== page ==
The gem-like cross section and petrified logs displayed in the Yale Peabody Museum’s paleobotany exhibition Petrified Wood: Rainbows in Stone in the Great Hall are portions of the trunks of towering trees belonging to a family of conifers known as the araucarians. In addition to these trunks, visitors can view striking examples of fossil cones and foliage that were once attached to these great giant trees. Araucarian trees are depicted in Rudolph Zallinger’s The Age of Reptiles mural.
A wonderful opportunity arose for the Paleobotany Division in March
2000 when Ralph Thompson, a respected collector and dealer, came to
visit the paleobotany collections and brought along with him several
beautiful petrified wood specimens he collected near the Petrified
Forest in Arizona. After his visit, Curator Leo Hickey and Collections
Manager Linda Klise discussed the possibility of obtaining these
spectacular specimens for an exhibit in the Museum
After a visit to Thompson’s extenisive collection and facility in Massachusetts, the Division was determined to acquire these specimens. In October 2000 it was awarded $10,000 from the Alex G. Nason Foundation, Inc. to purchase and exhibit two of these large and surpassingly beautiful specimens of petrified wood.
These colorful specimens are now showcased in the Museum’s permanent exhibit Petrified Wood: Rainbows in Stone, which opened in the Peabody’s Great Hall on June 26, 2003.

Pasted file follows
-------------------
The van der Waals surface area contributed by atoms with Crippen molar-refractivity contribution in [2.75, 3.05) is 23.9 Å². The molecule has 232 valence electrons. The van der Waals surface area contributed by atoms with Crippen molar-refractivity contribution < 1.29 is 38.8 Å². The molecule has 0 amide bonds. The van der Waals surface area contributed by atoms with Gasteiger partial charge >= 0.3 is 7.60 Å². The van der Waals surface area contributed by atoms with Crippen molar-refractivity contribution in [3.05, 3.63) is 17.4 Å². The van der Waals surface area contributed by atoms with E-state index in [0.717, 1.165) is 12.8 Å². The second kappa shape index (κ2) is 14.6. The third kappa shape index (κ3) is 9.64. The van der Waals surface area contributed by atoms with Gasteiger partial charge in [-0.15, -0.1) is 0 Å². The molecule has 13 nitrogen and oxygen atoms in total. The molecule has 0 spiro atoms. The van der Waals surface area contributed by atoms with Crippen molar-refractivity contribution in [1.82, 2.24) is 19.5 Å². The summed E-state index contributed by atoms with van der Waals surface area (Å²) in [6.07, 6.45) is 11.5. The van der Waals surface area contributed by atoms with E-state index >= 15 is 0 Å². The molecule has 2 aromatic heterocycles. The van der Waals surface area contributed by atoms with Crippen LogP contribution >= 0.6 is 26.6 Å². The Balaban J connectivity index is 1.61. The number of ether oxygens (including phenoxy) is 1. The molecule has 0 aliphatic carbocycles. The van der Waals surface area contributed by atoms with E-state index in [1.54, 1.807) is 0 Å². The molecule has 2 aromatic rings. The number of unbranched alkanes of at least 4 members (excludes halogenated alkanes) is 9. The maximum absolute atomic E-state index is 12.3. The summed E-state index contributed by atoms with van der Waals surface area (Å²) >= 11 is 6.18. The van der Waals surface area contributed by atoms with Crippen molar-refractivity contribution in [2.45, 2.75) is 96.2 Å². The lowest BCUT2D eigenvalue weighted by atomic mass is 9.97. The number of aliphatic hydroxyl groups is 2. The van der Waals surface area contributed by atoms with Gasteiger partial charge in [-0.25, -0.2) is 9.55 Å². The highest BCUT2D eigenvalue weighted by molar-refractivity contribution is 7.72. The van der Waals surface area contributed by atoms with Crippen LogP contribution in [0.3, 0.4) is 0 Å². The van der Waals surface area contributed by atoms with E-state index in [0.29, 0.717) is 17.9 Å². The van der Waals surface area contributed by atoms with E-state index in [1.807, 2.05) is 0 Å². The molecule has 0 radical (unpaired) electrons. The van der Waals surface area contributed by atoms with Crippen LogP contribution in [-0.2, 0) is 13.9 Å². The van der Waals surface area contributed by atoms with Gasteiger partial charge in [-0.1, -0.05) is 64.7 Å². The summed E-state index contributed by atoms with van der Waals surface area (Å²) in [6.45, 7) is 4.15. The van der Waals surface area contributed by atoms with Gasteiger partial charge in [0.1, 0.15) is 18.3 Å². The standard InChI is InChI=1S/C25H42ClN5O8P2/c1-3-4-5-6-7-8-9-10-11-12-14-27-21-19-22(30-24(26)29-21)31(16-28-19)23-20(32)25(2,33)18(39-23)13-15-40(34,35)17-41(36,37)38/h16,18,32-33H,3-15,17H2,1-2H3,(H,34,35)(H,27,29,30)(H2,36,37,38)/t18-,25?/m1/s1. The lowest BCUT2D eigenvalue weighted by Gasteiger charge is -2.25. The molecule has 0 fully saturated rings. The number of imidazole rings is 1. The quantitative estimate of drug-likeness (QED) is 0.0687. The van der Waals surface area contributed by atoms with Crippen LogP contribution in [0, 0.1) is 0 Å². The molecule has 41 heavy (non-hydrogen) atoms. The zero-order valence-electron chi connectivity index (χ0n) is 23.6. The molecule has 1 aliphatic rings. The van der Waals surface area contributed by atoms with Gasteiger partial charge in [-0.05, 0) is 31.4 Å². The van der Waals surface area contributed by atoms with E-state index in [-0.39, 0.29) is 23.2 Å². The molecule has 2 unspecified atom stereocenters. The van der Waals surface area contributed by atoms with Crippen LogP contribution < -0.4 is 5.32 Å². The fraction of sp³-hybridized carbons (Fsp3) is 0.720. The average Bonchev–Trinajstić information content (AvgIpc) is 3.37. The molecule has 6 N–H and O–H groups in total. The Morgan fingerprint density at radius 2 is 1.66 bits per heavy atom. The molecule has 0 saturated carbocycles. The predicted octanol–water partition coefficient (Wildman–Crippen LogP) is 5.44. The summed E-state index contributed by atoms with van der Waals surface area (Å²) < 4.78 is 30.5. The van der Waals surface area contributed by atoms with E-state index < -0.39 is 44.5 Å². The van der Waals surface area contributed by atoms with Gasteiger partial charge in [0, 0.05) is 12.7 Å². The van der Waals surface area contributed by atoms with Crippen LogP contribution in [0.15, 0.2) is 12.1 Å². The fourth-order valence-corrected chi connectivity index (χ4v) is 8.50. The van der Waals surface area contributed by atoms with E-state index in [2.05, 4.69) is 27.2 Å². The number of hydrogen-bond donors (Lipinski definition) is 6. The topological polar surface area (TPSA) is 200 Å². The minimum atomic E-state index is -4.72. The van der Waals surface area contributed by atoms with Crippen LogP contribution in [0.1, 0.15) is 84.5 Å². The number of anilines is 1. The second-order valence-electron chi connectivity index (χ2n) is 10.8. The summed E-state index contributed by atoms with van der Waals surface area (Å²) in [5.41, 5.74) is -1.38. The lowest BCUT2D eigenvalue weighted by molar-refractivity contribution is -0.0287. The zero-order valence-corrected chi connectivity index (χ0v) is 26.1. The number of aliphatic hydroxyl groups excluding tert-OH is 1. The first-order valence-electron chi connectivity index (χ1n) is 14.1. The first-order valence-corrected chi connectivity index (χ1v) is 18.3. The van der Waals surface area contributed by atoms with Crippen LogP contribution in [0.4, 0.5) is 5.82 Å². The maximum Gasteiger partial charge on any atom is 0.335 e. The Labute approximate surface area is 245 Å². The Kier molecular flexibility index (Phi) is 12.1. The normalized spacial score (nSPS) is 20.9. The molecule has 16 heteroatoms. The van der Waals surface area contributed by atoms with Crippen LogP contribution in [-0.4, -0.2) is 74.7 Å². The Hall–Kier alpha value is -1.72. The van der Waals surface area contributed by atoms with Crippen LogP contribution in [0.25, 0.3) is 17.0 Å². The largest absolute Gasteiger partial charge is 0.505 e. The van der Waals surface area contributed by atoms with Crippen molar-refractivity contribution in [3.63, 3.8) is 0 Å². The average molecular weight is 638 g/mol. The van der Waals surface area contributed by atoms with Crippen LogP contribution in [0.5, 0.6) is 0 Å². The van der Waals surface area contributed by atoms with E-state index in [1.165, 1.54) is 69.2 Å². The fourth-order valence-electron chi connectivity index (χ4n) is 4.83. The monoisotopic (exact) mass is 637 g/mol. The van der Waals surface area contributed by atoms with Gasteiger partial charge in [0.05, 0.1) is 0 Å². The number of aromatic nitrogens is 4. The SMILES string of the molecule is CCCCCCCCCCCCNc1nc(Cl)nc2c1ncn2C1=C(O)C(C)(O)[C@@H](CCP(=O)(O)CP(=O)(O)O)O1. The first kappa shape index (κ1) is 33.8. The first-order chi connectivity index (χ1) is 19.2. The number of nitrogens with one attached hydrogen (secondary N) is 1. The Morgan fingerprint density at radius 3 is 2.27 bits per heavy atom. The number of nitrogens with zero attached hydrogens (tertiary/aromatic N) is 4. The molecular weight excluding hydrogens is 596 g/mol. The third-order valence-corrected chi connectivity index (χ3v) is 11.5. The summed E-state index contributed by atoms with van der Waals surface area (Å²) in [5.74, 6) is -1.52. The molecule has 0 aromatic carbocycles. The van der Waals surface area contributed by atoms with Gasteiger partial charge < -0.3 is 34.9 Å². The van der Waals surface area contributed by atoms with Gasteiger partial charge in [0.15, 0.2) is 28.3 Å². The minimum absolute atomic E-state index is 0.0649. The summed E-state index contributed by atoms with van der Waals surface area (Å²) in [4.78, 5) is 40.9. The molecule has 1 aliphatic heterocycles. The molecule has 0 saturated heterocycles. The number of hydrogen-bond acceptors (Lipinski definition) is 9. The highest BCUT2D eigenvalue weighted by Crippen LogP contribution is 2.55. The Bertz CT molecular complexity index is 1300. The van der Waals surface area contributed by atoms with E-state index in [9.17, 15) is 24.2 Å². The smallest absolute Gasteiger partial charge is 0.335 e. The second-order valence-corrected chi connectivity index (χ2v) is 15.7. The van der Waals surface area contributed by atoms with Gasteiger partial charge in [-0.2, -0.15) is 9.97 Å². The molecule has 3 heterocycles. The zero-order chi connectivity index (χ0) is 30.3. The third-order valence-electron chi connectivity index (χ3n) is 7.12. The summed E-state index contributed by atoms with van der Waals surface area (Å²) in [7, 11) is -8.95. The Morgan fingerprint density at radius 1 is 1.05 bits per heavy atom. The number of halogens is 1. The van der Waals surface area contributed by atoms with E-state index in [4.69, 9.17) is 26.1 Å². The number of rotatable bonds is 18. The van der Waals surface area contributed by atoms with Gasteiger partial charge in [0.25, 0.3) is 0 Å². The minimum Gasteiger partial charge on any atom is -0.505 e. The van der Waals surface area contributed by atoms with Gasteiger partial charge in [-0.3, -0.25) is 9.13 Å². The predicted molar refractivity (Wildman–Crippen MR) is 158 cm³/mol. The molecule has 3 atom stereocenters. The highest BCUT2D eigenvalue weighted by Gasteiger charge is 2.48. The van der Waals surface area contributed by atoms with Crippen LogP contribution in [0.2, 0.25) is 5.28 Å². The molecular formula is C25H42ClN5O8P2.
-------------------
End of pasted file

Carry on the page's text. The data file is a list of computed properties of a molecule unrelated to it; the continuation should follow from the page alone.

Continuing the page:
It is also through the generosity of Ruth Lapides, a long-standing member of the O.C. Marsh Fellows, that the Museum was able to obtain a spectacular slab of hardened volcanic ash, also in the exhibit, containing over 40 araucarian cones, some still attached to their branches.
So join us and discover an ancient forest that towered over the dinosaurs.
Leo J. Hickey, Curator
Linda Klise, Collections Manager
Laura Friedman, Exhibit Designer
Sally Pallatto, Graphics
Peabody Museum Construction Shop
Lizeth Lopez, Public Education and Events
Catherine Sease, Senior Conservator
This exhibition has been made possible by support from Ruth R. Lapides, the Alex G. Nason Foundation, Inc., and Ralph Thompson.
To learn more about ancient forests and the evolution of trees see The Forest Primeval: The Geologic History of Wood and Petrified Forests by Leo J. Hickey, Curator of Paleobotany, available from The Museum Store.